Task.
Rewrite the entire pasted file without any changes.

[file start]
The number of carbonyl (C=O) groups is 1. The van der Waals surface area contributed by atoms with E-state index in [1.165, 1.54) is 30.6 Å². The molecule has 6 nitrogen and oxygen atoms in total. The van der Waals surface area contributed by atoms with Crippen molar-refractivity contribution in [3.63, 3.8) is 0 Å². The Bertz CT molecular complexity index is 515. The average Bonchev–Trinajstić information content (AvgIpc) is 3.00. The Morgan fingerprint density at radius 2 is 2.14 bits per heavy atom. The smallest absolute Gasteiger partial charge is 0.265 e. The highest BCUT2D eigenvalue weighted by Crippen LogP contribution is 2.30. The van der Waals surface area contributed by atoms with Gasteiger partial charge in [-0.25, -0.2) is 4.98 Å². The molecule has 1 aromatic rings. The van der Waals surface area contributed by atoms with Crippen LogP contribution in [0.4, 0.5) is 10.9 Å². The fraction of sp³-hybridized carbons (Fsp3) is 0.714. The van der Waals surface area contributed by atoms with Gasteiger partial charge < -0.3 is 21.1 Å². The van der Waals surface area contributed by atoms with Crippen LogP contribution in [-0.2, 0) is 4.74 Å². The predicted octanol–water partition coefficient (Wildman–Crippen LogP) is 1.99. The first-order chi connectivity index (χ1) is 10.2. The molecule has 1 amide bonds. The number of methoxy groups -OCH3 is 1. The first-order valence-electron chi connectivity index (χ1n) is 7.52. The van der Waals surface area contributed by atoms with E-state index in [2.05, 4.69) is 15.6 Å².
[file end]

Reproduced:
The number of carbonyl (C=O) groups is 1. The van der Waals surface area contributed by atoms with E-state index in [1.165, 1.54) is 30.6 Å². The molecule has 6 nitrogen and oxygen atoms in total. The van der Waals surface area contributed by atoms with Crippen molar-refractivity contribution in [3.63, 3.8) is 0 Å². The Bertz CT molecular complexity index is 515. The average Bonchev–Trinajstić information content (AvgIpc) is 3.00. The Morgan fingerprint density at radius 2 is 2.14 bits per heavy atom. The smallest absolute Gasteiger partial charge is 0.265 e. The highest BCUT2D eigenvalue weighted by Crippen LogP contribution is 2.30. The van der Waals surface area contributed by atoms with Gasteiger partial charge in [-0.25, -0.2) is 4.98 Å². The molecule has 1 aromatic rings. The van der Waals surface area contributed by atoms with Crippen LogP contribution in [0.4, 0.5) is 10.9 Å². The fraction of sp³-hybridized carbons (Fsp3) is 0.714. The van der Waals surface area contributed by atoms with Gasteiger partial charge < -0.3 is 21.1 Å². The van der Waals surface area contributed by atoms with Crippen LogP contribution in [-0.2, 0) is 4.74 Å². The predicted octanol–water partition coefficient (Wildman–Crippen LogP) is 1.99. The first-order chi connectivity index (χ1) is 10.2. The molecule has 1 amide bonds. The number of methoxy groups -OCH3 is 1. The first-order valence-electron chi connectivity index (χ1n) is 7.52. The van der Waals surface area contributed by atoms with E-state index in [2.05, 4.69) is 15.6 Å².